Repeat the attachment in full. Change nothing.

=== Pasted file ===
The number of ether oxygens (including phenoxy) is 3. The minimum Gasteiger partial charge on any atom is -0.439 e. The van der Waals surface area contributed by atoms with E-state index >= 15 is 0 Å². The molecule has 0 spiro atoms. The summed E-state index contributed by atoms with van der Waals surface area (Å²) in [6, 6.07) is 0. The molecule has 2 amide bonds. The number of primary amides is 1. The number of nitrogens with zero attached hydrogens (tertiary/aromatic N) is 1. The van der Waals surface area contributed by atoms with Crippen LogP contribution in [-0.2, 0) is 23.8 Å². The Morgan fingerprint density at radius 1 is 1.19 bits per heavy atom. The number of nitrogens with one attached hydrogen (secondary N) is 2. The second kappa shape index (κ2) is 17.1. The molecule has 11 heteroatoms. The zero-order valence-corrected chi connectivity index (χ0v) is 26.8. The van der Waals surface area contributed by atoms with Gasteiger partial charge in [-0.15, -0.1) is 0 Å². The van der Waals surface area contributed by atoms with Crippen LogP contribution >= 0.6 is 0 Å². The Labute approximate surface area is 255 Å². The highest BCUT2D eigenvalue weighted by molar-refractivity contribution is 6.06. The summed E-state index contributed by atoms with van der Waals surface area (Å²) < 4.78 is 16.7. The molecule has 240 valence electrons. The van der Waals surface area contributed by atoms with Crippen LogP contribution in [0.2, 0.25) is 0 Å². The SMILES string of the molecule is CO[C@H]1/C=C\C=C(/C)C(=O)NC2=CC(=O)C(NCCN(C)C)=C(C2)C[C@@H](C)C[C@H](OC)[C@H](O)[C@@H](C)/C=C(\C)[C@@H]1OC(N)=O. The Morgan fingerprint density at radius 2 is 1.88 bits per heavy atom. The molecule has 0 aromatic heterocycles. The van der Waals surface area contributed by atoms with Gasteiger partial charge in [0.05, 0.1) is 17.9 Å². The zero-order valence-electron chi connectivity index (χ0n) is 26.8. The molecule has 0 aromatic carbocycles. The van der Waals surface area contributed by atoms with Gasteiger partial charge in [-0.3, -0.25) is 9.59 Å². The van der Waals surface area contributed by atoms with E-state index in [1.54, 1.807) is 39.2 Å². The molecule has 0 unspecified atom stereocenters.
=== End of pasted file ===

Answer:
The number of ether oxygens (including phenoxy) is 3. The minimum Gasteiger partial charge on any atom is -0.439 e. The van der Waals surface area contributed by atoms with E-state index >= 15 is 0 Å². The molecule has 0 spiro atoms. The summed E-state index contributed by atoms with van der Waals surface area (Å²) in [6, 6.07) is 0. The molecule has 2 amide bonds. The number of primary amides is 1. The number of nitrogens with zero attached hydrogens (tertiary/aromatic N) is 1. The van der Waals surface area contributed by atoms with Crippen LogP contribution in [-0.2, 0) is 23.8 Å². The Morgan fingerprint density at radius 1 is 1.19 bits per heavy atom. The number of nitrogens with one attached hydrogen (secondary N) is 2. The second kappa shape index (κ2) is 17.1. The molecule has 11 heteroatoms. The zero-order valence-corrected chi connectivity index (χ0v) is 26.8. The van der Waals surface area contributed by atoms with Gasteiger partial charge in [-0.15, -0.1) is 0 Å². The van der Waals surface area contributed by atoms with Crippen LogP contribution >= 0.6 is 0 Å². The Labute approximate surface area is 255 Å². The highest BCUT2D eigenvalue weighted by molar-refractivity contribution is 6.06. The summed E-state index contributed by atoms with van der Waals surface area (Å²) < 4.78 is 16.7. The molecule has 240 valence electrons. The van der Waals surface area contributed by atoms with Crippen LogP contribution in [0.2, 0.25) is 0 Å². The SMILES string of the molecule is CO[C@H]1/C=C\C=C(/C)C(=O)NC2=CC(=O)C(NCCN(C)C)=C(C2)C[C@@H](C)C[C@H](OC)[C@H](O)[C@@H](C)/C=C(\C)[C@@H]1OC(N)=O. The Morgan fingerprint density at radius 2 is 1.88 bits per heavy atom. The molecule has 0 aromatic heterocycles. The van der Waals surface area contributed by atoms with Gasteiger partial charge in [0.05, 0.1) is 17.9 Å². The zero-order valence-electron chi connectivity index (χ0n) is 26.8. The molecule has 0 aromatic carbocycles. The van der Waals surface area contributed by atoms with Gasteiger partial charge in [-0.3, -0.25) is 9.59 Å². The van der Waals surface area contributed by atoms with E-state index in [1.54, 1.807) is 39.2 Å². The molecule has 0 unspecified atom stereocenters.